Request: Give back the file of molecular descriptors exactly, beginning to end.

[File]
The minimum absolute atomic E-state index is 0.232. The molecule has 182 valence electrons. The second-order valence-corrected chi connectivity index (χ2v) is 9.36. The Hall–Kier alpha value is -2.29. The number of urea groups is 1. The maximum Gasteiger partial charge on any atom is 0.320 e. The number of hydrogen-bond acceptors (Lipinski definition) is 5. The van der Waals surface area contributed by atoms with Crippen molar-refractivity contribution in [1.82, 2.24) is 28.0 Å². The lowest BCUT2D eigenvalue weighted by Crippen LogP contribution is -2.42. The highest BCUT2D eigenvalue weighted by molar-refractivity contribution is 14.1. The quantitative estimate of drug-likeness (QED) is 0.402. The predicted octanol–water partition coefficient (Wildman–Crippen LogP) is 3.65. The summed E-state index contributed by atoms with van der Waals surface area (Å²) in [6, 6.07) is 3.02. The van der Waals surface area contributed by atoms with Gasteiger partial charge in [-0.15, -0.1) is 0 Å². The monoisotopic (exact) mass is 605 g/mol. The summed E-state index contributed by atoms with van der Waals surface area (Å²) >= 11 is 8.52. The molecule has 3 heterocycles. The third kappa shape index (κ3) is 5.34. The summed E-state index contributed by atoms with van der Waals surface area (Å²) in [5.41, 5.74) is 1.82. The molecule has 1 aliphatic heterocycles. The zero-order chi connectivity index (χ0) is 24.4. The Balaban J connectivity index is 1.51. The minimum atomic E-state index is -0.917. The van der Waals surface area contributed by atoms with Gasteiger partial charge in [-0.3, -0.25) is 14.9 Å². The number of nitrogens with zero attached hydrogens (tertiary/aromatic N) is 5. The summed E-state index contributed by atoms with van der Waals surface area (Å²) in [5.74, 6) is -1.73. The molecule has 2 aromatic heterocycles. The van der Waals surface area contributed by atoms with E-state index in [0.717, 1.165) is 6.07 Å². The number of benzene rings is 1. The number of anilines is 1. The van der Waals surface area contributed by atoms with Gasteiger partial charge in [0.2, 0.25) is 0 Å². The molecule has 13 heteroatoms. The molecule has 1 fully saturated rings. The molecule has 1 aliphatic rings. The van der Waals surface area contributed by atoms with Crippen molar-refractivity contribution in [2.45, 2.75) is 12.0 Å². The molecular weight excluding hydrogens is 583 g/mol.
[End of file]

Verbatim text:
The minimum absolute atomic E-state index is 0.232. The molecule has 182 valence electrons. The second-order valence-corrected chi connectivity index (χ2v) is 9.36. The Hall–Kier alpha value is -2.29. The number of urea groups is 1. The maximum Gasteiger partial charge on any atom is 0.320 e. The number of hydrogen-bond acceptors (Lipinski definition) is 5. The van der Waals surface area contributed by atoms with Crippen molar-refractivity contribution in [1.82, 2.24) is 28.0 Å². The lowest BCUT2D eigenvalue weighted by Crippen LogP contribution is -2.42. The highest BCUT2D eigenvalue weighted by molar-refractivity contribution is 14.1. The quantitative estimate of drug-likeness (QED) is 0.402. The predicted octanol–water partition coefficient (Wildman–Crippen LogP) is 3.65. The summed E-state index contributed by atoms with van der Waals surface area (Å²) in [6, 6.07) is 3.02. The van der Waals surface area contributed by atoms with Gasteiger partial charge in [-0.15, -0.1) is 0 Å². The monoisotopic (exact) mass is 605 g/mol. The summed E-state index contributed by atoms with van der Waals surface area (Å²) >= 11 is 8.52. The molecule has 3 heterocycles. The third kappa shape index (κ3) is 5.34. The summed E-state index contributed by atoms with van der Waals surface area (Å²) in [5.41, 5.74) is 1.82. The molecule has 1 aliphatic heterocycles. The zero-order chi connectivity index (χ0) is 24.4. The Balaban J connectivity index is 1.51. The minimum atomic E-state index is -0.917. The van der Waals surface area contributed by atoms with Gasteiger partial charge in [-0.3, -0.25) is 14.9 Å². The number of nitrogens with zero attached hydrogens (tertiary/aromatic N) is 5. The summed E-state index contributed by atoms with van der Waals surface area (Å²) in [5.74, 6) is -1.73. The molecule has 2 aromatic heterocycles. The van der Waals surface area contributed by atoms with E-state index in [0.717, 1.165) is 6.07 Å². The number of benzene rings is 1. The number of anilines is 1. The van der Waals surface area contributed by atoms with Gasteiger partial charge in [0.2, 0.25) is 0 Å². The molecule has 13 heteroatoms. The molecule has 1 fully saturated rings. The molecule has 1 aliphatic rings. The van der Waals surface area contributed by atoms with Crippen molar-refractivity contribution in [2.45, 2.75) is 12.0 Å². The molecular weight excluding hydrogens is 583 g/mol.